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East Rutherford, NJ - The Meadowlands is pleased to announce that Governor Murphy has granted harness racing the opportunity to resume in the state of New Jersey. Our thanks go out to the Governor for allowing all of us to get back to business.   Live racing will return to The Meadowlands next weekend Friday, June 5 and Saturday, June 6 at 7:15 PM with no live attendance. We ask that our fans and those involved with the horses as owners and in any capacity other than those essential to the function of racing be patient as we are hopeful that with careful management and Jersey remaining healthy we will be able to open the grandstand before too long.   Qualifiers will be held on Saturday morning. Pertinent information was released earlier today on important practices and protocols for racing. Further details including the draw for Saturday's qualifying races will be released as they become know later today.   With the green light to race we may now release the live racing calendar for the balance of 2020 which may be found on The Meadowlands website later this afternoon.   Also posted will be the revised stakes schedule which will remain virtually in tact. The stakes will begin with the New Jersey Sires Stakes (NJSS) for 3-year-olds on and the first leg of the Miss Versatility on Friday, June 19. The calendar may still be fluid as changes are made at other tracks regarding their intentions but any move would likely be only from Friday to Saturday.   While we are all pleased and grateful to be back racing, we must remain vigilant so far as following the protocols required of us all as long as they are in place.   Good luck and good racing to everyone.   Nick Salvi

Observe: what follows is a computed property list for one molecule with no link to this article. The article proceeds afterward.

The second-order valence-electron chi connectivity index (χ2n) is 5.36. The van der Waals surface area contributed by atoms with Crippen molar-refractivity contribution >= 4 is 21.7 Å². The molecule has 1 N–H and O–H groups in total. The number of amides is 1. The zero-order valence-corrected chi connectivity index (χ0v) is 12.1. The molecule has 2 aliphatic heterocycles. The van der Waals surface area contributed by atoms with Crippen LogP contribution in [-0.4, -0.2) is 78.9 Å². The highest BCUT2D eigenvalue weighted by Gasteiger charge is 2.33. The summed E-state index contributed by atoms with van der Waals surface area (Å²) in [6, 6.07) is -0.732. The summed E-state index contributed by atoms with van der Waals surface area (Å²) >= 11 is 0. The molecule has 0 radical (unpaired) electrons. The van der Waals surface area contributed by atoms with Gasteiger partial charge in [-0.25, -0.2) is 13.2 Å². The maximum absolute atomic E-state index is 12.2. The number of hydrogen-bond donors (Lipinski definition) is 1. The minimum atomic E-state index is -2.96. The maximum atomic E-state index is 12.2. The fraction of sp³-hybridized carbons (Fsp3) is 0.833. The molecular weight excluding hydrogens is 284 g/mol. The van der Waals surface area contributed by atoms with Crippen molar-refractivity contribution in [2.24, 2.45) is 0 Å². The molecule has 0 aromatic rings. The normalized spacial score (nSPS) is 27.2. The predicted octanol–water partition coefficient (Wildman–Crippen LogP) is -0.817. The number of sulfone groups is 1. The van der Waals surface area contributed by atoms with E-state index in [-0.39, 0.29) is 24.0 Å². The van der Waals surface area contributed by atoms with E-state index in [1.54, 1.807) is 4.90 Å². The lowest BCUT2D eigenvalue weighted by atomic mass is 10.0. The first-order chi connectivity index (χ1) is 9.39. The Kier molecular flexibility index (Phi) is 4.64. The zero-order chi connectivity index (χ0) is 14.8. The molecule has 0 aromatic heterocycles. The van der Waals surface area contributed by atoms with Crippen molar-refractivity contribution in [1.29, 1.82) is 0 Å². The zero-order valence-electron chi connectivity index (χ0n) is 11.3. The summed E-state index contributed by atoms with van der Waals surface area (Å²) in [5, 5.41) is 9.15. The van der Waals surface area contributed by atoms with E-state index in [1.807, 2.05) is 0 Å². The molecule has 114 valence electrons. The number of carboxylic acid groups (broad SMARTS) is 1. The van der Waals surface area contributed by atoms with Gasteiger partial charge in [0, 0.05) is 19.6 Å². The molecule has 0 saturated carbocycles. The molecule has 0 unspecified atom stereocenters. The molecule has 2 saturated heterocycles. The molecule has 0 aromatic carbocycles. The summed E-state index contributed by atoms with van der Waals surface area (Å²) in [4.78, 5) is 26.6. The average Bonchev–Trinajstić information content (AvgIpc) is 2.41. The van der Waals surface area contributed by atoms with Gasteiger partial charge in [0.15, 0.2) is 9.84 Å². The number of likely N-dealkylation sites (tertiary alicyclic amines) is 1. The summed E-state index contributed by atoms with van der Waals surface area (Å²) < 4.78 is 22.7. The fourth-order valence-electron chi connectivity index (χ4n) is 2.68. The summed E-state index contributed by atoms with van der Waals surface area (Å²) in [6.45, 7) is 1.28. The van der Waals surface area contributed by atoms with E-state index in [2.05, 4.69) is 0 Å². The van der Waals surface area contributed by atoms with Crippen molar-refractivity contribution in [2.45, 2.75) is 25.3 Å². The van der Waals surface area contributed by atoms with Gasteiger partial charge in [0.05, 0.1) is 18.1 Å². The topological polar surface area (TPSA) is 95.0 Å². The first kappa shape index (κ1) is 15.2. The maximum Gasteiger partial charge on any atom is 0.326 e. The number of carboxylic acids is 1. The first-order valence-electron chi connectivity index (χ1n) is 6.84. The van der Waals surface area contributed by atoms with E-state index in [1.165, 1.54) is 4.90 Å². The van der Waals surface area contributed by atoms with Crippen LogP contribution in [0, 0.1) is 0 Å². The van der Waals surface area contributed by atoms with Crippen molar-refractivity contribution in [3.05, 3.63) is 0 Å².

East Rutherford, NJ - The Meadowlands will host 26 qualifying races on Saturday morning at 10:00AM. The program pages will be available for download when they are complete. There will be warm up breaks after races 5 - 10 - 15 & 20. Harness racing horses are permitted one warm up each.   The paddock gate will open at 7:00AM for horsemen to enter. Only those persons that are essential to the care and racing of the horses will be allowed entry. The grandstand will be closed. There will be no spectators permitted in any part of the facility.   A COVID-19 questionnaire must be completed and turned in as you pass through the gate. Those questionnaires in a web fillable format are available for download on the website.   These forms must be presented as hard copy, printed out and handed to the guard when you pass through the gate. Having it on your phone or any device is not acceptable.   Each person entering the property must have their individual forms completed and signed. It will expedite the process if you can have them completed when you arrive.   Each person must submit to a no touch temperature check before entering. Anyone who does not complete a form or whose temperature is over 100.4f will not be admitted.   All stalls are being assigned by state reps to try and execute proper social distance. Those stall assignments will be posted when they are complete. This could be much later so they will also be handed out at the gate. Trainers with multiple horse will be stabled in one area rather than the normal separation by races as much as possible.   Personal Protective Equipment (PPE) is required, face covering mandatory at all times when in the paddock area, gloves are recommended when touching common equipment and maintain the accepted social distance of six feet. The number of people in the paddock and contact with others must be kept to the absolute minimum.   The caretakers must not gather in a group trackside when waiting for their horses to come off the track or at any other time. This is very important.